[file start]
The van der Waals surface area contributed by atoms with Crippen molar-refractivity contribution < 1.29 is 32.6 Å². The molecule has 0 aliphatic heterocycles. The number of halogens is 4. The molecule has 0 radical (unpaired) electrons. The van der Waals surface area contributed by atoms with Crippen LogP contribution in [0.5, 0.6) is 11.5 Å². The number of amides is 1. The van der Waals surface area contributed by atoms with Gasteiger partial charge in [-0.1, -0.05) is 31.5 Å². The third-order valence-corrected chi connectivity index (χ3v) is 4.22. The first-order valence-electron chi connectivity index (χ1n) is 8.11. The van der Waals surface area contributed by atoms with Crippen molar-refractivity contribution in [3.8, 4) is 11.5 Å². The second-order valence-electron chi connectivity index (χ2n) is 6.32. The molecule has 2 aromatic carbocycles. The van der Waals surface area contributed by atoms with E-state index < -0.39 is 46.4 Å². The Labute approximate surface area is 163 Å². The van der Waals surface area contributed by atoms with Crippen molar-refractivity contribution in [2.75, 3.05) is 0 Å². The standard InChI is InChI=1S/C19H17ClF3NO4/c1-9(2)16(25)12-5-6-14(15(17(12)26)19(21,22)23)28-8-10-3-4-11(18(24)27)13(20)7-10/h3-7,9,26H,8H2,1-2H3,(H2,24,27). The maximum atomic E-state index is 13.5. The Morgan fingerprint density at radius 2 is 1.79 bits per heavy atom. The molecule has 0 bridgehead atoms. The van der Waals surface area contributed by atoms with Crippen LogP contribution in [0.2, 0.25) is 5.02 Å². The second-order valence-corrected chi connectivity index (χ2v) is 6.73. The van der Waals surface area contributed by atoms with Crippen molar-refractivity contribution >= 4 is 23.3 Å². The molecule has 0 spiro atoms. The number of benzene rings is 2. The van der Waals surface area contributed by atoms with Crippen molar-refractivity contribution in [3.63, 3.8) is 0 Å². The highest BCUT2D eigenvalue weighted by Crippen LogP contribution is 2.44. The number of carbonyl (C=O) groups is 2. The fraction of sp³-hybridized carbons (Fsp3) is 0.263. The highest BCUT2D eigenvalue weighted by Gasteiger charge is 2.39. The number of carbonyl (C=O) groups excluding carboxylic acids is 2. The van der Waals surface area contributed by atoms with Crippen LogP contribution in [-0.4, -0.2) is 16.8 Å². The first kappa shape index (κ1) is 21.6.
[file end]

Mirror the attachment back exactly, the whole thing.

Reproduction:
The van der Waals surface area contributed by atoms with Crippen molar-refractivity contribution < 1.29 is 32.6 Å². The molecule has 0 aliphatic heterocycles. The number of halogens is 4. The molecule has 0 radical (unpaired) electrons. The van der Waals surface area contributed by atoms with Crippen LogP contribution in [0.5, 0.6) is 11.5 Å². The number of amides is 1. The van der Waals surface area contributed by atoms with Gasteiger partial charge in [-0.1, -0.05) is 31.5 Å². The third-order valence-corrected chi connectivity index (χ3v) is 4.22. The first-order valence-electron chi connectivity index (χ1n) is 8.11. The van der Waals surface area contributed by atoms with Crippen molar-refractivity contribution in [3.8, 4) is 11.5 Å². The second-order valence-electron chi connectivity index (χ2n) is 6.32. The molecule has 2 aromatic carbocycles. The van der Waals surface area contributed by atoms with E-state index < -0.39 is 46.4 Å². The Labute approximate surface area is 163 Å². The van der Waals surface area contributed by atoms with Crippen molar-refractivity contribution in [2.75, 3.05) is 0 Å². The standard InChI is InChI=1S/C19H17ClF3NO4/c1-9(2)16(25)12-5-6-14(15(17(12)26)19(21,22)23)28-8-10-3-4-11(18(24)27)13(20)7-10/h3-7,9,26H,8H2,1-2H3,(H2,24,27). The maximum atomic E-state index is 13.5. The Morgan fingerprint density at radius 2 is 1.79 bits per heavy atom. The molecule has 0 bridgehead atoms. The van der Waals surface area contributed by atoms with Crippen LogP contribution in [0.2, 0.25) is 5.02 Å². The second-order valence-corrected chi connectivity index (χ2v) is 6.73. The van der Waals surface area contributed by atoms with Crippen molar-refractivity contribution >= 4 is 23.3 Å². The molecule has 0 spiro atoms. The number of benzene rings is 2. The van der Waals surface area contributed by atoms with Crippen molar-refractivity contribution in [3.63, 3.8) is 0 Å². The highest BCUT2D eigenvalue weighted by Crippen LogP contribution is 2.44. The number of carbonyl (C=O) groups is 2. The fraction of sp³-hybridized carbons (Fsp3) is 0.263. The highest BCUT2D eigenvalue weighted by Gasteiger charge is 2.39. The number of carbonyl (C=O) groups excluding carboxylic acids is 2. The van der Waals surface area contributed by atoms with Crippen LogP contribution in [-0.4, -0.2) is 16.8 Å². The first kappa shape index (κ1) is 21.6.